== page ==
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THE ACTS OF THE APOSTLES - Chapter 1 - Verse 7

Verse 7. It is not for you to know. The question of the apostles respected the time of the restoration; it was not whether he would do it. Accordingly, his answer meets precisely their inquiry; and he tells them in general that the time of the great events of God's kingdom was not to be understood by them. A similar question they had asked in Mt 24:3, "Tell us when shall these things be?"

Jesus answered them then by showing them certain signs which should precede his coming, and by saying, (Mt 24:36) "But of that day and that hour knoweth no man, no, not the angels of heaven, but my Father only." God has uniformly reproved a vain curiosity on such points, 1 Th 5:1,2; 2 Pe 3:10; Lu 12:39,40.

 

The times or the seasons. The difference between these words is, that the former denotes any time or period indefinite, or uncertain; the latter denotes a fixed, definite, or appropriate time. They seem to be used here to denote the periods of all classes of future events.

The Father hath put, etc. So much had the Father reserved the knowledge of these, that it is said, that even the Son did not know them. See Mr 13:32. See Barnes "Mr 13:32".

 

In his own power. That is, he has fixed them by his own authority; he will bring them about in his own time and way; and therefore it is not proper for men anxiously to inquire into them. All prophecy is remarkably obscure in regard to the time of its fulfillment. The reasons are,

(1.) to excite men to watch for the events that are to come, as the time is uncertain, and they will come "like a thief in the night."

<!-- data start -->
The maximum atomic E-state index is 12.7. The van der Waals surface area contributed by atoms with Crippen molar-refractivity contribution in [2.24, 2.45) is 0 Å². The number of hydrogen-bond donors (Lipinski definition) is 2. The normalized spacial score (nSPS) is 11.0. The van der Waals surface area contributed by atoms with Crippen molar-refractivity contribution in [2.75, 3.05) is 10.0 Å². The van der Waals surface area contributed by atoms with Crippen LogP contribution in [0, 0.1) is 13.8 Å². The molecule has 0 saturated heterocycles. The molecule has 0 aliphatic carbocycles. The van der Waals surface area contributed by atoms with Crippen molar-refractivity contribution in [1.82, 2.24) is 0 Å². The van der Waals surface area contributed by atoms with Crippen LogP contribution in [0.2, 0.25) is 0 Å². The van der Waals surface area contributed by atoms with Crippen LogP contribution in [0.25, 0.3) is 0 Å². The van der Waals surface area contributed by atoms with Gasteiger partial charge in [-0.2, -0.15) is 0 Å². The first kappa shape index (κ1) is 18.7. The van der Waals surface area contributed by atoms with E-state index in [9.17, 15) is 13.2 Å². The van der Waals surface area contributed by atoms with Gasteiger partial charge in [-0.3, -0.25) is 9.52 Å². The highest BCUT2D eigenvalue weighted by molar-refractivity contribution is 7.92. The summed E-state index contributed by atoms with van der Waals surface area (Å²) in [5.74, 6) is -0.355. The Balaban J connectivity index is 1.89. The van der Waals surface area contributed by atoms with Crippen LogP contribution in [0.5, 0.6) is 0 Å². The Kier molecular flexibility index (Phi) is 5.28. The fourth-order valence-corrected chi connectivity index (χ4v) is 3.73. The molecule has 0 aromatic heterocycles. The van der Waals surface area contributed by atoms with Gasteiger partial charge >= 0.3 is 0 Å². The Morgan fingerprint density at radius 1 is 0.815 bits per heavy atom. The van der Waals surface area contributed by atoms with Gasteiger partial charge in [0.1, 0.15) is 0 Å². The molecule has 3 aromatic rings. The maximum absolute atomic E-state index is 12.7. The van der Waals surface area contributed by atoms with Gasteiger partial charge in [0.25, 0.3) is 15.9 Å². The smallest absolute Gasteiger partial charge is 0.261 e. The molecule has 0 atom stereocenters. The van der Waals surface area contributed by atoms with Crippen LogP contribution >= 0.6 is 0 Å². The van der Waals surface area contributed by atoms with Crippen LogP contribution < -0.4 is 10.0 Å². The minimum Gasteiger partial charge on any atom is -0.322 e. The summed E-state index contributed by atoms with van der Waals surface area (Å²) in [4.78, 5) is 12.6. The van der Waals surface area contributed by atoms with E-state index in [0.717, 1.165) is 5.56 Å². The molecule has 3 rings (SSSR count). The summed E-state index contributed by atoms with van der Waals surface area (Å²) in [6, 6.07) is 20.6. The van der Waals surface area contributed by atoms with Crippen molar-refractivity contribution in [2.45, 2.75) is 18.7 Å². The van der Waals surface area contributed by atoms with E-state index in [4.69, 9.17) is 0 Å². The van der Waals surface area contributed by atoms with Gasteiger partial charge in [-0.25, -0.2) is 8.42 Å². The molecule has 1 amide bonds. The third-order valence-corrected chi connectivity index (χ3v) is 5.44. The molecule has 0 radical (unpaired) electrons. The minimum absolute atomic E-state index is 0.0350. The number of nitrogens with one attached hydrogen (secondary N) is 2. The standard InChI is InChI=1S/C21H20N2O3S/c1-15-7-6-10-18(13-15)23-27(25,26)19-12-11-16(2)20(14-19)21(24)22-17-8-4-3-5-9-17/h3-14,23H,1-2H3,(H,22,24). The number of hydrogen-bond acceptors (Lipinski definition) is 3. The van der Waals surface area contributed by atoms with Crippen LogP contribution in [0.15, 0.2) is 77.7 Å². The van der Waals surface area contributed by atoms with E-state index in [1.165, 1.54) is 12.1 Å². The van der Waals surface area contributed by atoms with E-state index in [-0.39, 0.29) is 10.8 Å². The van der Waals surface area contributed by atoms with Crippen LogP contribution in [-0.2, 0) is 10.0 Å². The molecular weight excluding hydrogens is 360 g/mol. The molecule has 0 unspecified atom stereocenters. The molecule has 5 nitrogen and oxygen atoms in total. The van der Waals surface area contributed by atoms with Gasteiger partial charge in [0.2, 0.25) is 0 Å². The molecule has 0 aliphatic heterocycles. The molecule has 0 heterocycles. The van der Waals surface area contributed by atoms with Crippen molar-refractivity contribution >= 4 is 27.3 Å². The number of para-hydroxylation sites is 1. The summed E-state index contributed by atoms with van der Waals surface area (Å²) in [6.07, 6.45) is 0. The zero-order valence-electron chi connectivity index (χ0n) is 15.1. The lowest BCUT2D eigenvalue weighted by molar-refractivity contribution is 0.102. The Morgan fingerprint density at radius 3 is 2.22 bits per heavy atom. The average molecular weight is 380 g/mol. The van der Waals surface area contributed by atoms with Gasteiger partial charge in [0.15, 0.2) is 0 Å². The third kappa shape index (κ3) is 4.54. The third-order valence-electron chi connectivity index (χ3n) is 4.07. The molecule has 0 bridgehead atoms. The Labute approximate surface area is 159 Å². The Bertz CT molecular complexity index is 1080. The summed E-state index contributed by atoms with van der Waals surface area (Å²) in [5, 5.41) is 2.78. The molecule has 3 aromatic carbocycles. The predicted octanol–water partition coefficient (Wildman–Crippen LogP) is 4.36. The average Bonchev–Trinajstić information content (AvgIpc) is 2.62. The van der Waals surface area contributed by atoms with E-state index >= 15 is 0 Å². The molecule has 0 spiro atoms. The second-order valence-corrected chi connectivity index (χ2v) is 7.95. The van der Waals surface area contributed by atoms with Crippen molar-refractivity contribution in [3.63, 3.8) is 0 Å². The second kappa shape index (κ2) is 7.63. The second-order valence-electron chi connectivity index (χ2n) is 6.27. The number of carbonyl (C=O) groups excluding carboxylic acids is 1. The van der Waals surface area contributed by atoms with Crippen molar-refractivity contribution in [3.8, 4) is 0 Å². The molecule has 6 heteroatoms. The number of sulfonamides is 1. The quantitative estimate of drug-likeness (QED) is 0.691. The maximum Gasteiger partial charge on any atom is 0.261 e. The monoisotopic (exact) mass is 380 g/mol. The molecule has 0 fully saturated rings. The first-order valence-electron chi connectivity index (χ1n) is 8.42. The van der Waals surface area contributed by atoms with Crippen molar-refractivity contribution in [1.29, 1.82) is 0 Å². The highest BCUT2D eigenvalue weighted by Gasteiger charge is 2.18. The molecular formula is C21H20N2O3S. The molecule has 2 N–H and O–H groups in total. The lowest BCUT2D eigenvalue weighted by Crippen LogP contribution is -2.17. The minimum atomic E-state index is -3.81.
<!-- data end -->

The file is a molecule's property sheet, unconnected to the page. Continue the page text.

(2.) As they are to be brought about by human agency, they are so arranged as to call forth that agency. If men knew just when an event was to come to pass, they might be remiss, and feel that their effort was not needed.

(3.) The knowledge of future scenes—of the exact time, might alarm men, and absorb their thoughts entirely, and prevent attendance to the present duties of life. Duty is ours now; God will provide for future scenes.

(4.) Promises sufficiently clear and full are therefore given us to encourage us; but not full enough to excite a vain and idle curiosity. All this is eminently true of our own death—one of the most important future scenes through which we are to pass. It is certainly before us; it is near; it cannot be long avoided; it may come at any moment. God has fixed the time, but will not inform us when it shall be. He does not gratify a vain curiosity, or terrify us, by announcing to us the day or the hour when we are to die, as we do a man that is to be executed. This would be to make our lives like that of a criminal sentenced to die, and we should through all our life, through fear of death, be subject to bondage, Heb 2:15. He has made enough known to excite us to prepare, and to be always ready, having our loins girt about, and our lamps trimmed and burning, Lu 12:35.

{g} "It is not for" Mt 24:36; 1 Th 5:1,2

{*} "power", or "disposal"

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